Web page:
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Keynes Fund

Summary of Project Plan

In many contexts, individuals make decisions without full knowledge of the rewards from the available alternatives. Faced with this uncertainty, they experiment and also try and learn from the experience of proximate others.

The experiments individuals undertake, the information that these choices generate, and its social diffusion, are consequently a matter of first order importance. This process has a bearing on a wide array of social, economic and political questions. In recent years, the growth of large scale social media platforms has generated practical interest in understanding the learning process in large evolving networks. In particular, a great deal of interest has centred on the possibility of shaping opinion and human behavior through relatively low cost planting/seeding of ideas that are then widely diffused through social networks. The fear that false information may take hold in a population has given rise to the popularity of the term ‘fake news’. As a result, in the popular imagination, there appears to be a close connection between the rise of the large scale networks and the prevalence of fake news.

Our goal is to develop a better understanding of the process of social learning in large scale social networks. We propose to do this by conducting experiments with human subjects. The proposal studies a setting in which individuals form links and build networks and then use these networks to share information. Our interest is in understanding how the economic environment shapes the formation of the social networks and how the structure of the network in turn shapes the social learning process. We then examine the circumstances under which individuals can be misled – through a combination of network formation and poor learning – into choosing the wrong action through deliberate intervention by an external party.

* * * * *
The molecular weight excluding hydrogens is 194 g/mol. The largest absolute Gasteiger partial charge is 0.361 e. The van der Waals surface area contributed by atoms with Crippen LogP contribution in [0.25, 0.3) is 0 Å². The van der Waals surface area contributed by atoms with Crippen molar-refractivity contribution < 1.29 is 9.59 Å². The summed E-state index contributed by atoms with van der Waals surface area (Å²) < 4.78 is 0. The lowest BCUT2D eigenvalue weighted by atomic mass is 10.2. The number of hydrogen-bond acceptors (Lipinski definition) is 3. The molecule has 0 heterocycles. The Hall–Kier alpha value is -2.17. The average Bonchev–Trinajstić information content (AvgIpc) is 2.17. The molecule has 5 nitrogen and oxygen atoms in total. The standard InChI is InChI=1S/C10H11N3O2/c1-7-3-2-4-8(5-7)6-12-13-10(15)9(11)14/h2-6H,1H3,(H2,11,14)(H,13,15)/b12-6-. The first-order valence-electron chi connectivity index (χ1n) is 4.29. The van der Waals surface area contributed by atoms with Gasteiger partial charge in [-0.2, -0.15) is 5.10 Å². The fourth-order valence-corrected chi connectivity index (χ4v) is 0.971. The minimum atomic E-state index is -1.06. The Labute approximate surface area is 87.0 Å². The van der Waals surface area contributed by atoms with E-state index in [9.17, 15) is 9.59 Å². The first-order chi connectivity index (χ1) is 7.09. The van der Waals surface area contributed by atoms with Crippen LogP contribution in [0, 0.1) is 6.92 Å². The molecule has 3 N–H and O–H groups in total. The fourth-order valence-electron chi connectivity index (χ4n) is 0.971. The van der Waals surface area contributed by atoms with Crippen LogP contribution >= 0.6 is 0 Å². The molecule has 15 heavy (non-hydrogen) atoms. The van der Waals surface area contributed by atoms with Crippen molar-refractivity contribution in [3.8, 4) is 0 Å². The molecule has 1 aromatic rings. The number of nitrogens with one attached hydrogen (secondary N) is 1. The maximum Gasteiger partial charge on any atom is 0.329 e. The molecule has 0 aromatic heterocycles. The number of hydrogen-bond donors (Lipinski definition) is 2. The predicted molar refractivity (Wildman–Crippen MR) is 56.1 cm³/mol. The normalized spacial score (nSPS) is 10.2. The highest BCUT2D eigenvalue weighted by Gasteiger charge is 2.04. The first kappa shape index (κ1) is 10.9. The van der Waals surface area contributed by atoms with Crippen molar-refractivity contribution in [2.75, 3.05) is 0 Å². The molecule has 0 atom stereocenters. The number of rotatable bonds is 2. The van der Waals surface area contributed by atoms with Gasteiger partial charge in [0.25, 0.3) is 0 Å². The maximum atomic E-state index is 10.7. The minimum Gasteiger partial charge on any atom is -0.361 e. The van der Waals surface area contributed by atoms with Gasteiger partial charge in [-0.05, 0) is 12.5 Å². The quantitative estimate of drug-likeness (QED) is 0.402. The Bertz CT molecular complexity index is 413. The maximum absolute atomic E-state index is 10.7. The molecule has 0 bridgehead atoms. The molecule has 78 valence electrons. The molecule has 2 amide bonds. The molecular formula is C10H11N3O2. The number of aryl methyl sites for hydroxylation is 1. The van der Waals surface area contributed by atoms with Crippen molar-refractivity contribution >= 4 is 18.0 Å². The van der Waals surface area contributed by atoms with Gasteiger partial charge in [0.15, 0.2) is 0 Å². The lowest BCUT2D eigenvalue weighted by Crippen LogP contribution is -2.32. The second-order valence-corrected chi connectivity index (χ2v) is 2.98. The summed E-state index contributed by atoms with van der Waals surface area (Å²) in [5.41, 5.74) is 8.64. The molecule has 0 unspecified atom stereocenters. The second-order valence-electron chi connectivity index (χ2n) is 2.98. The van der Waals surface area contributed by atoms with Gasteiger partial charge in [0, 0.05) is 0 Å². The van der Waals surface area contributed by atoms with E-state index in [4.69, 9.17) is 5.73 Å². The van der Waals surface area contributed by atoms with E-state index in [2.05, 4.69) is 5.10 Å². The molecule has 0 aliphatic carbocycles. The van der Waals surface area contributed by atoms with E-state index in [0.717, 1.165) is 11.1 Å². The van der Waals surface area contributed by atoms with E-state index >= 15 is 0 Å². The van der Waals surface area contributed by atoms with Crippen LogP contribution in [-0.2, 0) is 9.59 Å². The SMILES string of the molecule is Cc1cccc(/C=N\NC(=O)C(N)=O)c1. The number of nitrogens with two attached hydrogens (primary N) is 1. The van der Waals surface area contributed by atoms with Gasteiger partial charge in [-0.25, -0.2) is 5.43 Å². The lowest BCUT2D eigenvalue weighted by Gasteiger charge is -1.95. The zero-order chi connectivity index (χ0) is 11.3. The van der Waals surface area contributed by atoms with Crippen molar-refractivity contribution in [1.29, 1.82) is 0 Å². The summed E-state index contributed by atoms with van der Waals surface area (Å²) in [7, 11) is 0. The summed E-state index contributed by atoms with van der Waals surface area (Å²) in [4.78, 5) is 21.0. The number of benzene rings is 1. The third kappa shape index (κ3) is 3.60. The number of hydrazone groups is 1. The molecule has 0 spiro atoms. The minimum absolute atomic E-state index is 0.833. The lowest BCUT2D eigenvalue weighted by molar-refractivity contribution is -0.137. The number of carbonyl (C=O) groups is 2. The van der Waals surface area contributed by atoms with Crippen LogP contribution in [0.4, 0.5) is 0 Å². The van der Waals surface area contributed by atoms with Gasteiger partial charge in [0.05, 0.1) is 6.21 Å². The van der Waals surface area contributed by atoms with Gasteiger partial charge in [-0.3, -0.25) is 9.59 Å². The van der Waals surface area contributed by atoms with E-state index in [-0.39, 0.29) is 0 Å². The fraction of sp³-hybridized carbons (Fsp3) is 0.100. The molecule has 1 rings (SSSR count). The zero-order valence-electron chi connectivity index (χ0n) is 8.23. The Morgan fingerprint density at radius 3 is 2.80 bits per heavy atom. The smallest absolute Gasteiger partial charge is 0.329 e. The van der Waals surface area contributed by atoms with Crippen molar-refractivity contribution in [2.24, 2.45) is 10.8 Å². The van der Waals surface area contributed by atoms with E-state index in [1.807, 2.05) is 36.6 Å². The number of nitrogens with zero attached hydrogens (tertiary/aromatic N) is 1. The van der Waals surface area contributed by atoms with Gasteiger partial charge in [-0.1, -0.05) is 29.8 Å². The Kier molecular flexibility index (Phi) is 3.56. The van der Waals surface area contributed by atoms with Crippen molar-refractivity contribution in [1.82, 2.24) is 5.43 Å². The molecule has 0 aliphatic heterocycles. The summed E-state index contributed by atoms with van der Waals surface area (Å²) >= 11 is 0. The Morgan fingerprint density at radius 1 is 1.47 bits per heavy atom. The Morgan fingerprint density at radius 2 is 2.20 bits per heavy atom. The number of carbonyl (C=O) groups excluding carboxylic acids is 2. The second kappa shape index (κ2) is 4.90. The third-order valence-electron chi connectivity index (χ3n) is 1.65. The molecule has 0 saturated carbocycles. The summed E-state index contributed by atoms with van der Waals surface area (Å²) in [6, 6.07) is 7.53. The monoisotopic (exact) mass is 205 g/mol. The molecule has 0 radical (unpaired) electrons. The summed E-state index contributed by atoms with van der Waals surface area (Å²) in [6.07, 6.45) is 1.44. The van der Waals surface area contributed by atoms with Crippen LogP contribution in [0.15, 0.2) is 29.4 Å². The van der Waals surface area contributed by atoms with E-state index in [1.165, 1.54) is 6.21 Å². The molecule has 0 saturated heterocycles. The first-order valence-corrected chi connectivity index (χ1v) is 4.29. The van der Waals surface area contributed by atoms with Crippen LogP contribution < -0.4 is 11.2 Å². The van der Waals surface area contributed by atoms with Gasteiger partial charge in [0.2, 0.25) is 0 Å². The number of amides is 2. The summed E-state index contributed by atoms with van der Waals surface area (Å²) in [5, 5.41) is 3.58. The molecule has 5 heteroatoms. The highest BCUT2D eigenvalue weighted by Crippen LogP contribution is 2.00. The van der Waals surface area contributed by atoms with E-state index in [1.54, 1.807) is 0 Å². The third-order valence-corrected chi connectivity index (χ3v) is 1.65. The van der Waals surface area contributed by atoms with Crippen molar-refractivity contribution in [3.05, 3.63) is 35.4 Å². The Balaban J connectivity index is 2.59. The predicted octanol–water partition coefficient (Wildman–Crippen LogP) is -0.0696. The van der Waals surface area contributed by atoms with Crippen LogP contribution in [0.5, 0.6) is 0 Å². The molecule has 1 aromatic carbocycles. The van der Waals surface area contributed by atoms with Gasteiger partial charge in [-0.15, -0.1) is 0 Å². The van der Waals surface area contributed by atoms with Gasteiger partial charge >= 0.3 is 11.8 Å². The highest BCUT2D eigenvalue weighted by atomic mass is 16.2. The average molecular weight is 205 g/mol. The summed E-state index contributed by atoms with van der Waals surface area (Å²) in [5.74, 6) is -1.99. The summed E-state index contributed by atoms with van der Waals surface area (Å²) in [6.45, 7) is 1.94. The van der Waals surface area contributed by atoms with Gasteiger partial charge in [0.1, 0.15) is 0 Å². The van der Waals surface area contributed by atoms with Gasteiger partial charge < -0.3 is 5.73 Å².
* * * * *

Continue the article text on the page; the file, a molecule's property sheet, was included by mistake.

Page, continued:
Two aspects of the proposal are innovative: one, we will conduct large scale experiments on social learning that will involve up to 100 subjects, and two, we will study the formation of networks and the diffusion of information on networks within a common framework.

Research Output

Learning in Networks: An Experiment on Large Networks with Real-World Features

Learning in Networks: An Experiment on Large Networks with Real-World Features, Syngjoo Choi, Sanjeev Goyal, Frederic Moisan and Yu Yang Tony To, Management Science (2023).


Subjects observe a private signal and make an initial guess; they then observe their neighbors’ guesses, update their own guess, and so forth. We study learning dynamics in three large-scale networks capturing features of real-world social networks: Erdös–Rényi, Stochastic Block (reflecting network homophily), and Royal Family (that accommodates both highly connected celebrities and local interactions). We find that the Royal Family network is more likely to sustain incorrect consensus and that the Stochastic Block network is more likely to persist with diverse beliefs. These patterns are consistent with the predictions of DeGroot updating. It lends support to the notion that the use of simple heuristics in information aggregation is prevalent in large and complex networks.

Project Information

Project Code: JHUM
Project Investigators
  • Professor Sanjeev Goyal
Research Round
Fifteenth Round (September 2019)

Project Investigators

Sanjeev Goyal is Professor of Economics, at the Faculty of Economics, University of Cambridge. His research interests are in Economic Theory, Networks.